Unusual in the sense of it being the story of a blossoming romance between a woman in her late 30’s and her former teacher, a man some 30 years her senior.  It is a romance that grows slowly from a friendship forged over many nights social drinking and one which both parties seek to avoid through reticence, refuge in the politenesses of Japanese conventions and, let’s not forget a lotta, lotta saké.  It’s not clear to the protagonists or to the reader at which point companionship turns to friendship turns to love.  This is something that is realised only when the paths of Tsukiko and Sensei fail to cross for a number of weeks.

A gentle story but, if I’m honest, too slow and repetitive for me … and I was concerned about the quantities of alcohol consumed.  Does anyone see some message in that, other than one of solitary people seeking to quell their loneliness through drink?

I won’t reveal the ending. I will reveal, however, that it was only at that point that the poignancy and charm of the novella truly asserted themselves.

3stars.GIF

 

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I am now juggling 4 shortlists: Bailey’s, BTBA, IFFP and The Walter Scott Historical Fiction Prize.  I only intend reading the latter in full and from the TBR for the others.  This means slow progress and being behind the curve for a while but for some reason, I’m more interested in my TBR than anything else at the moment.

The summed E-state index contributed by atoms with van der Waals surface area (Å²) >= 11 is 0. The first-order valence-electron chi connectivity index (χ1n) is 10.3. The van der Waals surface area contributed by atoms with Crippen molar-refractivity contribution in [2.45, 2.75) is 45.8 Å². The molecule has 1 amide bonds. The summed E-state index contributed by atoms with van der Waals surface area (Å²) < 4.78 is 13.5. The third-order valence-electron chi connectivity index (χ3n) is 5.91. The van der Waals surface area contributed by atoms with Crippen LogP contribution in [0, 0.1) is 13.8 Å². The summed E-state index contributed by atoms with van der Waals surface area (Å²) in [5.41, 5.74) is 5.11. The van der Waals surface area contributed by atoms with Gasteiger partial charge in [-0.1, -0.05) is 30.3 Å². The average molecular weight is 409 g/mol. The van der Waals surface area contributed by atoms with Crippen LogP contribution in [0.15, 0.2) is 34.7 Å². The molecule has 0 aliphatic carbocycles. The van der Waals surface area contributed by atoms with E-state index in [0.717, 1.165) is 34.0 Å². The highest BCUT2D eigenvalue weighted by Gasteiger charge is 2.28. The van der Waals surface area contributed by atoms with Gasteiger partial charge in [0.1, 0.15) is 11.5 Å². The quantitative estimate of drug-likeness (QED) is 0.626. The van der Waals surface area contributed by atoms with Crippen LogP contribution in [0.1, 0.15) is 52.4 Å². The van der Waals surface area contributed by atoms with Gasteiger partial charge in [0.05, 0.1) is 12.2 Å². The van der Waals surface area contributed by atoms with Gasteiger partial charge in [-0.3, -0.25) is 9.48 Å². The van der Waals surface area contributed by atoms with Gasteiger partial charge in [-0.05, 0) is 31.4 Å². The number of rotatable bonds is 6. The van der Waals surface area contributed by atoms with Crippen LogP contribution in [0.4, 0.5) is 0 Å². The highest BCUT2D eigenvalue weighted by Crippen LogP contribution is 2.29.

Even so, since the Bailey’s longlist was announced, I have read the astounding total of just two titles.  Still both were good choices.

I didn’t think so during the first few chapters of Deborah Kay Davies’s Reasons She Goes to the Woods, which had more than a few oh-lordy-I-really-hope-I-imagined-that moments.  Thankfully these were short but they were disturbing.  The story of Pearl is told in a sequence of one page episodes as an abstracted contemporary fairy tale.  But this is not Walt Disney.  This is a very Grimm world, one in which Pearl is the wicked witch: the female foil to Lionel Schriver’s Kevin.  There is a dawning awareness that Pearl’s obsession with Daddy is not just that of a daddy’s girl.  Nor that the external cause of her mother’s mental issues is very far away.  What I didn’t understand and thought not quite real was the adulation which the other kids bestowed on Pearl, even in the face of some breathtaking cruelty.  Still that, I suppose is the mark of a true sociopath.  Control and manipulation are second nature, though there comes a time when you can’t kid all of the people all of the time and the comeuppance becomes inevitable …..It’s very satisfying watching someone like that get their just desserts … as in Grimm, so to in Davies.